Saturday, February 28, 2009

Out with the Cold, In with the New

"Stay here. Stay here as long as you can." - Billy Madison

I used to love cold weather, the way the air feels crisp in your lungs, and the way your breath produces a cloud because the thin air becomes saturated with moisture—it lets you know you really exist. I liked the bare trees that swayed with the wind, and how I could look across the woods and see all the way to Zeke’s street. I liked walking through the woods, not having to worry about insects or snakes or other nasty critters. I liked feeling secure under my thick sweatshirt and favorite blue Nike knit hat.

My friends, brother and I would pour onto the fields and basketball courts. Video games would be played, too, but when during the year were they not played? And when it snowed or iced, the beauty was only surpassed by our joy sledding and playing in it.

As kids, we drooled when the weatherman predicted snow. We’d watch The Weather Channel just to see the local weather report on the 8s, like we waited through the entire episode of Wild On in hopes of seeing Brooke Burke in a bikini. Waking up to “Prince William County Public Schools: closed” on the bottom of the TV screen was glorious. Twice in the ninth grade I walked up my long hill to the bus stop during a light snow shower only to be told thirty minutes later by somebody driving by that school was closed. Virginia’s Department of Transportation isn’t like Illinois’, as Mr. Obama has realized.

Things are different in the grown-up world. Walking to the Metro in my thin dress pants when it’s 12° isn’t pleasant. And snow, though still a wonderful sight, has become more of an inconvenience, making it harder and more dangerous getting to work which isn’t cancelled like school was. At 25 years old, sledding and playing “King of the Hill” are frowned upon.


Baby blue Nike winter knit hatI wore my favorite blue Nike knit hat so often that PingPongGirl used it to find me when we met at the dining hall, assuming (correctly) I'd be wearing it. I wore it at UVA football games where other students accused me of rooting for the Tar Heels, the same embarrassing fans who think you're supposed to cheer when the Cavaliers are on offense. I wore it to my hospital to make myself feel cooler than the other cancer people. I wore it to school to conceal that I was a cancer person, where Bubble said that I looked good in blue. I wore it on the plane ride to Minnesota where I would later receive my stem cell transplant, making sure the hat was snug before I stepped out in the land of the lakes, so many frozen lakes. My favorite blue hat was a Hanukah gift from my brother in the ninth grade. It's value exceeded its $15-25 price tag.

My blue hat has a hole, is discolored, and worn. It no longer keeps me as warm as it used to. Last year I nearly cried when I thought I lost it, or at least as close to crying as I've gotten barring the time I watched Tuesdays with Morrie. This will likely be its final winter as my primary head apparel. That is if I'm able to stow it in my drawer away from the cold.


There is construction going on in my hallway at work, so I was moved out of my own office and into a window-view cubicle. The natural light and view of the outside world make me smile. Being stuck in an office during what used to be my favorite season, as the world moves along at its normal pace, removes my grin.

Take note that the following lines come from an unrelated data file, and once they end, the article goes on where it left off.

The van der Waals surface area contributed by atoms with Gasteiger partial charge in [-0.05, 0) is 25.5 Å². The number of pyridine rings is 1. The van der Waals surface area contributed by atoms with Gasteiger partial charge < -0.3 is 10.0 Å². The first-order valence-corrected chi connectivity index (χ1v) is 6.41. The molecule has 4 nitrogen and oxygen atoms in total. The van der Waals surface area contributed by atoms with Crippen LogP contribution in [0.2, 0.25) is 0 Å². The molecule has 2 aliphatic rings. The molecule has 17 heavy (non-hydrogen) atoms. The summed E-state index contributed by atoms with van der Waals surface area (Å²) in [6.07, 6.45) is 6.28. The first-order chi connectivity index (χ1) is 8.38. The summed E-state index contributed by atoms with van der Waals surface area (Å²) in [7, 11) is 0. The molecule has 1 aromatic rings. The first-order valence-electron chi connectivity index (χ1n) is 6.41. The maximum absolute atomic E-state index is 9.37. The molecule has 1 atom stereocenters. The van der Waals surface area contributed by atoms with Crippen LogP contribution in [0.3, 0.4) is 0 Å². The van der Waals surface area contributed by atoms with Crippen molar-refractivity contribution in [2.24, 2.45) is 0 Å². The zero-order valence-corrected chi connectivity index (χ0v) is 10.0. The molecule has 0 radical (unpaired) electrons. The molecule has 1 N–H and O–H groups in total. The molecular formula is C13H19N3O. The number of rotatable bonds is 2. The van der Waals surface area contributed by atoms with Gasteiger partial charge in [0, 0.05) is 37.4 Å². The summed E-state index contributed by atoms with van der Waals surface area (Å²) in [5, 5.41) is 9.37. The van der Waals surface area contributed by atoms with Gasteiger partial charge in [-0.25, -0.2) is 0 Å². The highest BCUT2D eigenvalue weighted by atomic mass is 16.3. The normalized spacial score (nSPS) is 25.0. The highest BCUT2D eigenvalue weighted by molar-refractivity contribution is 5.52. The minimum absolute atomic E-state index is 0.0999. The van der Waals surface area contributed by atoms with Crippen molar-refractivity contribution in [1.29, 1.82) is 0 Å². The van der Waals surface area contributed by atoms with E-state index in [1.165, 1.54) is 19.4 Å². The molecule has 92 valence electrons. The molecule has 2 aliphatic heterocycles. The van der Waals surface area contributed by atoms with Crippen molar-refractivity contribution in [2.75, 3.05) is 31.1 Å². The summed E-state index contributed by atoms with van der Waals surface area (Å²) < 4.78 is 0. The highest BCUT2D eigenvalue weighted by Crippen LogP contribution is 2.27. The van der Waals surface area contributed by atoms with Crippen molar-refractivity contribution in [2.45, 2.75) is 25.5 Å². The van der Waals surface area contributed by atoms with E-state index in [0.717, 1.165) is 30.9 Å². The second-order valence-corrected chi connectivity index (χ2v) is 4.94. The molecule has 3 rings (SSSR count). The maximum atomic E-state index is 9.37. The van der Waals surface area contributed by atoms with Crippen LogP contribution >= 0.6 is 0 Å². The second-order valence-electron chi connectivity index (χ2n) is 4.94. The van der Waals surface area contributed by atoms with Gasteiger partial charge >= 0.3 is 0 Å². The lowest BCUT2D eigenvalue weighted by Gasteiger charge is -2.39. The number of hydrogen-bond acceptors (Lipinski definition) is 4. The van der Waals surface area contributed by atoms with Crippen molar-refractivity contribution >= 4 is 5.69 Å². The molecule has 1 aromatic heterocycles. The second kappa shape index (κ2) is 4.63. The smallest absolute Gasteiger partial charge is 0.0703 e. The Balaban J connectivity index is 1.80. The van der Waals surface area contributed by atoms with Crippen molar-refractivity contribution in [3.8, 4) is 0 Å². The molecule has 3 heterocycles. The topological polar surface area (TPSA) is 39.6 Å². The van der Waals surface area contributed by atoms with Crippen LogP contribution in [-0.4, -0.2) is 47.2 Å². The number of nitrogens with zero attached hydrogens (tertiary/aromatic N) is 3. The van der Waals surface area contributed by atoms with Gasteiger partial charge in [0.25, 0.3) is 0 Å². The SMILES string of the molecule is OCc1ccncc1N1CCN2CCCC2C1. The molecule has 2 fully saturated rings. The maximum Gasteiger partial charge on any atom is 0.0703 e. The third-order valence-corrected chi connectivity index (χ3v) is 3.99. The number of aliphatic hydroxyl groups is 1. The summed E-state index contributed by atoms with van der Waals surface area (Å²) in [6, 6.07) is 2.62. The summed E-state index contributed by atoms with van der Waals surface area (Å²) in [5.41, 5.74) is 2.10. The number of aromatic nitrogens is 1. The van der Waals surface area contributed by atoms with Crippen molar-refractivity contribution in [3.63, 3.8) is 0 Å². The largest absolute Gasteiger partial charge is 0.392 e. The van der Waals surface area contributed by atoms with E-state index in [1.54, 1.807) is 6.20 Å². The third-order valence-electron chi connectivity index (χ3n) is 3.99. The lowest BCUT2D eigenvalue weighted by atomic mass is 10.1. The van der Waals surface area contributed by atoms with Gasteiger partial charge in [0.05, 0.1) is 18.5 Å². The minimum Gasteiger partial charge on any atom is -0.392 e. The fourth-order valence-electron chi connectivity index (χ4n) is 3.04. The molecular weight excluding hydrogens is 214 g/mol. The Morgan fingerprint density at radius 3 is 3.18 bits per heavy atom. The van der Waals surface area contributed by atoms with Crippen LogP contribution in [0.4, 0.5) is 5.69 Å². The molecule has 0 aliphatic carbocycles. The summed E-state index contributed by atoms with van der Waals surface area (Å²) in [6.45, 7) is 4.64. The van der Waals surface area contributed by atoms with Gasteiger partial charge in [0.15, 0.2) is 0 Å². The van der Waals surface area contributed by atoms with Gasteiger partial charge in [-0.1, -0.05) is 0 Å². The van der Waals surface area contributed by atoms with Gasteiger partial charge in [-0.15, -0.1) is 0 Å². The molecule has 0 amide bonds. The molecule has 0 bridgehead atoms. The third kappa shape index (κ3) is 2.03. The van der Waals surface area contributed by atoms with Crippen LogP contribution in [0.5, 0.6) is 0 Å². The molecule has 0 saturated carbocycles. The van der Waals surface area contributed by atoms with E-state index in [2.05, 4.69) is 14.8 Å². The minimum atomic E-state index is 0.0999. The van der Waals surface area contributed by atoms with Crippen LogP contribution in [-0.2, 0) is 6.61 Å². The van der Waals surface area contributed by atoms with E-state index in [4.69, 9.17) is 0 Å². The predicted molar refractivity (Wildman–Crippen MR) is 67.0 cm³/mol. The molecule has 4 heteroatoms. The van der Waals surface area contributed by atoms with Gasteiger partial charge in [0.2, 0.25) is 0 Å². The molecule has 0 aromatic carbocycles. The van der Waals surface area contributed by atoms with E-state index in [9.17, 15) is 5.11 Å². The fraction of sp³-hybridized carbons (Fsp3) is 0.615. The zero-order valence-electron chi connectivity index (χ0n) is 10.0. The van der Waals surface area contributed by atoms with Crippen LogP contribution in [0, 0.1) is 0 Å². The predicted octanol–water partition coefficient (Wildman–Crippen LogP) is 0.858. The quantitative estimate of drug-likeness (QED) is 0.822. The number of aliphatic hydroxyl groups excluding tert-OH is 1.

Leia Mais…

Saturday, February 14, 2009

Happy Valentine's Day, Mom

My roommate bought roses for his girlfriend. "How much did you spend…like $30?" I asked.

"Yeah right," he said. "Try close to a hundo."

"One-hundred dollars just for flowers?"

"...And a balloon."

What is it with girls and flowers? For that much money, I could buy a year's worth of chocolate or make a significant contribution to my mutual fund. Flowers aren't nearly as appealing to the senses as chocolate, and also won't give you the ability to buy twice as many flowers eight years from now.

Flowers are a worthless gift, withering away in a matter of days, giving a pleasant odor only when placed directly under the nose, and resembling every other plant life outside my home, with the exception of being red. If it means that much, I'll paint some brushes. Flowers are dangerous, too. They can breed fungus that can release spores that can cause fungal pneumonia that can lead to death.


Valentine's Day rosesI'd like to wish my mother a Happy Valentine's Day. She's been having a rough time lately, dealing with significant back pain that won't seem to go away. Maybe this picture of roses, which cost me $0 unless I get sued for illegally using the photograph, will brighten her spirits.

If anyone else would like to wish my mom well by using the comment button below, I think she'd be delighted.

Leia Mais…

Monday, February 9, 2009

Girls of Cancer: Miss February

Sheryl Crow

Clearly, Lance Armstrong gave Sheryl Crow cancer. How else can you explain her breast cancer diagnosis occurring less than a month after their engagement break-off?

Sheryl Crow became famous in the early 90s with hits like "All I Wanna Do." Her music is often considered rock, though I think it's more like pop. I wasn't a huge fan of hers, mostly because I frowned upon pop music until my mid-teens when I started buying Britney Spears, Backstreet Boys, and ‘N Sync albums. That really shouldn’t be public knowledge.